by clicking the "Next" arrow.
by clicking on the page.
the page around when zoomed in by dragging it.
the zoom using the slider when zoomed-in.
by clicking on the zoomed-in page.
by entering text in the search field, and select "This Issue" or "All Issues"
by clicking on thumbnails to select pages, and then press the print button.
displays sections with thumbnails and descriptions.
displays a slider of thumbnails. Click on a page to jump.
allows you to browse the full archive.
about your subscription?
Mindful : April 2019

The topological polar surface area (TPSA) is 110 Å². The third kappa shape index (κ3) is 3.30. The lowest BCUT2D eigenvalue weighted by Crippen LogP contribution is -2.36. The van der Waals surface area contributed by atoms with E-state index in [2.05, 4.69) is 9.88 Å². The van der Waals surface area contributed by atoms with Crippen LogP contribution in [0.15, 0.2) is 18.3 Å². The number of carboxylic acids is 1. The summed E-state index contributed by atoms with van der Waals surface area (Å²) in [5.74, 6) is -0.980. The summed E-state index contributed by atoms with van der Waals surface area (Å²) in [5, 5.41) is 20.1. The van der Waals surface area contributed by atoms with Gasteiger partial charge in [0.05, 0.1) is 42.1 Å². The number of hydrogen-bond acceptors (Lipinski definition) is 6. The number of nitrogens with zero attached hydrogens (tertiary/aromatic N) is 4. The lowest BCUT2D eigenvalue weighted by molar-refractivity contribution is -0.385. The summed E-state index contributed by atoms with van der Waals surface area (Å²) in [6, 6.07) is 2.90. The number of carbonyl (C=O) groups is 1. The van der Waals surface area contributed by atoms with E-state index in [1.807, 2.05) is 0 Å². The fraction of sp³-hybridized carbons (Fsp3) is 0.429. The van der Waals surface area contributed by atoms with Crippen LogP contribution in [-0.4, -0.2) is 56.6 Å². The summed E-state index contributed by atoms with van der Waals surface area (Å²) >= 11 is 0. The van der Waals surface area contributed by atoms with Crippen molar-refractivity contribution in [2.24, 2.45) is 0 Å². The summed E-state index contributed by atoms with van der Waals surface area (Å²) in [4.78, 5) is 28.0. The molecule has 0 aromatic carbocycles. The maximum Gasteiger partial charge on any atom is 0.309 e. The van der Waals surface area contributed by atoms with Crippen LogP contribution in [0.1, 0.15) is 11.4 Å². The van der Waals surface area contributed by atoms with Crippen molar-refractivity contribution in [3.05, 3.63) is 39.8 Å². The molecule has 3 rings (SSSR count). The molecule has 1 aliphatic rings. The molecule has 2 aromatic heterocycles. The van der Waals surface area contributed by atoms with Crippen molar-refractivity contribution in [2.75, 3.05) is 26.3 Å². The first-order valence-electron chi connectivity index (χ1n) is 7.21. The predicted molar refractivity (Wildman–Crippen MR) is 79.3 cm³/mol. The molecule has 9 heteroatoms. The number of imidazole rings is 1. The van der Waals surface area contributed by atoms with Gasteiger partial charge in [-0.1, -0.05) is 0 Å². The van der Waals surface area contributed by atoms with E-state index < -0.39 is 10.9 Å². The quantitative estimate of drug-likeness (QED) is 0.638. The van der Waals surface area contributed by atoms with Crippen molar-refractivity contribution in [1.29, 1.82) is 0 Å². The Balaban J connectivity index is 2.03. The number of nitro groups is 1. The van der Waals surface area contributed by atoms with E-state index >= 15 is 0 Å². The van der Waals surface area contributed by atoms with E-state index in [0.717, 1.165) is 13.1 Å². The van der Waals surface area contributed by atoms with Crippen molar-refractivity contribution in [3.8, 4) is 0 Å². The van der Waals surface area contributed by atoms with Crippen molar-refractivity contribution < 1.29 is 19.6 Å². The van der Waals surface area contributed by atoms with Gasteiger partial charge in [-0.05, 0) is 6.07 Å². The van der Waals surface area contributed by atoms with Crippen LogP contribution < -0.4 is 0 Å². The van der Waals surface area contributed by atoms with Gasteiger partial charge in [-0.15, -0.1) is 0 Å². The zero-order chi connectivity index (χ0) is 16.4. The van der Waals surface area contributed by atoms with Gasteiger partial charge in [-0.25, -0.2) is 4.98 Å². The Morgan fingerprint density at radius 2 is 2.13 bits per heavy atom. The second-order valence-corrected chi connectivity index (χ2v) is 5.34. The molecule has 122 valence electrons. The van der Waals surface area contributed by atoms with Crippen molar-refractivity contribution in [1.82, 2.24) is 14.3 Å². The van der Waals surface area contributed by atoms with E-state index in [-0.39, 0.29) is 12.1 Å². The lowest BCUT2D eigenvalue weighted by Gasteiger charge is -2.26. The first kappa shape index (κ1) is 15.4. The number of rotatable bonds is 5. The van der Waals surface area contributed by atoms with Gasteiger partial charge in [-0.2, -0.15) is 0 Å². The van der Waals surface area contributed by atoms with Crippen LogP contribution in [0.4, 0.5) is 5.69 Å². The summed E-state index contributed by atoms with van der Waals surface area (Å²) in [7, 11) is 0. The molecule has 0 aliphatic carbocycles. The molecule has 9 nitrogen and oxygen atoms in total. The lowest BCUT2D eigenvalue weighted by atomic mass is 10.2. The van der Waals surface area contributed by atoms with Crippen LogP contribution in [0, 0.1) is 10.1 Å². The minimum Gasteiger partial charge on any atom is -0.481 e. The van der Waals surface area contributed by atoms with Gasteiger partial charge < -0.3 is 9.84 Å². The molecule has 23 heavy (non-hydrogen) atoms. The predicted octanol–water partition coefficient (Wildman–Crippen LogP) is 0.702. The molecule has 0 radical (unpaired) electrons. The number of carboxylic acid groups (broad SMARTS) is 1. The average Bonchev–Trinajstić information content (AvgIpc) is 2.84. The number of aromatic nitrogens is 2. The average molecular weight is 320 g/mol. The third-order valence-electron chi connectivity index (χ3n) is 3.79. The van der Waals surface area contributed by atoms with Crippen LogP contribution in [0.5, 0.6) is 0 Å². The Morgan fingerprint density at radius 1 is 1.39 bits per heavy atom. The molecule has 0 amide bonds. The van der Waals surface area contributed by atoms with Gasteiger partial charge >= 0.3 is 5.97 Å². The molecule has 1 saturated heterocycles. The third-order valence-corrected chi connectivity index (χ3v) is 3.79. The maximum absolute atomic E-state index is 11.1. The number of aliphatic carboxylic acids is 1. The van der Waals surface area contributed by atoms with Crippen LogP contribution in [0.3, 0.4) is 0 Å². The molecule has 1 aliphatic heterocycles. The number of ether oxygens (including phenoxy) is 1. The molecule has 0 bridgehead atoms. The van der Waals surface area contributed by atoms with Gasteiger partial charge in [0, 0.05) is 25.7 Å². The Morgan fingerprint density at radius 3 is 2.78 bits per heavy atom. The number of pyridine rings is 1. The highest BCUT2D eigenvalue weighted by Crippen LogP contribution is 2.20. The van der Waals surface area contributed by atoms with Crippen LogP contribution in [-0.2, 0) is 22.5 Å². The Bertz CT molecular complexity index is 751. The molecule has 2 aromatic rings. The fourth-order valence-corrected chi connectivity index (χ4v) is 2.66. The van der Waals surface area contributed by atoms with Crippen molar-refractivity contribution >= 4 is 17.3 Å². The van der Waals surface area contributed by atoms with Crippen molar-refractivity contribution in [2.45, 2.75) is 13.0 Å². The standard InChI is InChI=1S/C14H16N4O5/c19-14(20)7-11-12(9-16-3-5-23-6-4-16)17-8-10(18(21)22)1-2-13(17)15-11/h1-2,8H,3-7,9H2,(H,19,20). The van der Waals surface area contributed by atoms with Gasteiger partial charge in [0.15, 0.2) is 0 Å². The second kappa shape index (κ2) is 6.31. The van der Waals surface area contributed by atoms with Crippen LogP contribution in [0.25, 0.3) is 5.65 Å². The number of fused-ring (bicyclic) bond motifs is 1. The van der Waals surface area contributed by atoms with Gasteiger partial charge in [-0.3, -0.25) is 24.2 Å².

External stimulus may be a danger (e.g. a snake) Amygdala doesn’t trigger fight-or-flight response (because it hasn’t “learned” to associate it with danger) Cortex determines external stimulus is a danger and tells amygdala to trigger fight- or-flight response Fight or flight = Healthy stress reaction ... Danger! Snake! B Danger is real, amygdala doesn’t react External stimulus isn’t a real danger (e.g. a rope, not a snake) Amygdala triggers fight-or- flight response quickly (but incorrectly) Cortex determines that ex ternal stimulus isn’t a threat, says cut it out to amygdala, which chills fight-or- flight response No anxiety Nah, just a rope C Danger isn’t real, amygdala reacts Danger! Snake! External stimulus isn’t a real danger (e.g. a rope, not a snake) Amygdala triggers fight-or- flight response quickly (but incorrectly) Cortex determines that external stimulus isn’t a threat, says cut it out to amygdala BUT amygdala is overreactive, and continues fight- or-flight response Nah, just a rope D Danger isn’t real, amygdala overreacts Danger! Snake! I SAID, DANGER!!! SNAKE!!! ANXIETY OVERDRIVE the breath activates the relaxation response. But mindfulness-based medi- tation combines relaxation with something more: a nonjudgmental attitude toward emotions that arise, an acceptance of whatever happens. What the new brain research suggests is that, by combining the relaxation response with a cultivation of paying atten- tion to our thoughts, we can address both of the path- ways that lead to anxiety at the same time. How Mindfulness Changes the Brain Adrienne Taren began studying mindfulness because she was interested in stress. Studies have shown that mindfulness makes people less reactive to stress and better at reg- ulating their emotions. But as a researcher at Carnegie Mellon back in 2012, Taren wanted to know what was happening in their brains. Her first study compared a group of people—not meditators—who exhibited mindfulness as a personal- ity trait with another group with high stress levels. The results were striking. Peo- ple who scored highly for mindfulness had smaller amygdalas than those who reported high stress. “The assumption is that a larger amygdala is more active,” → April 2019 mindful 57 neuroscience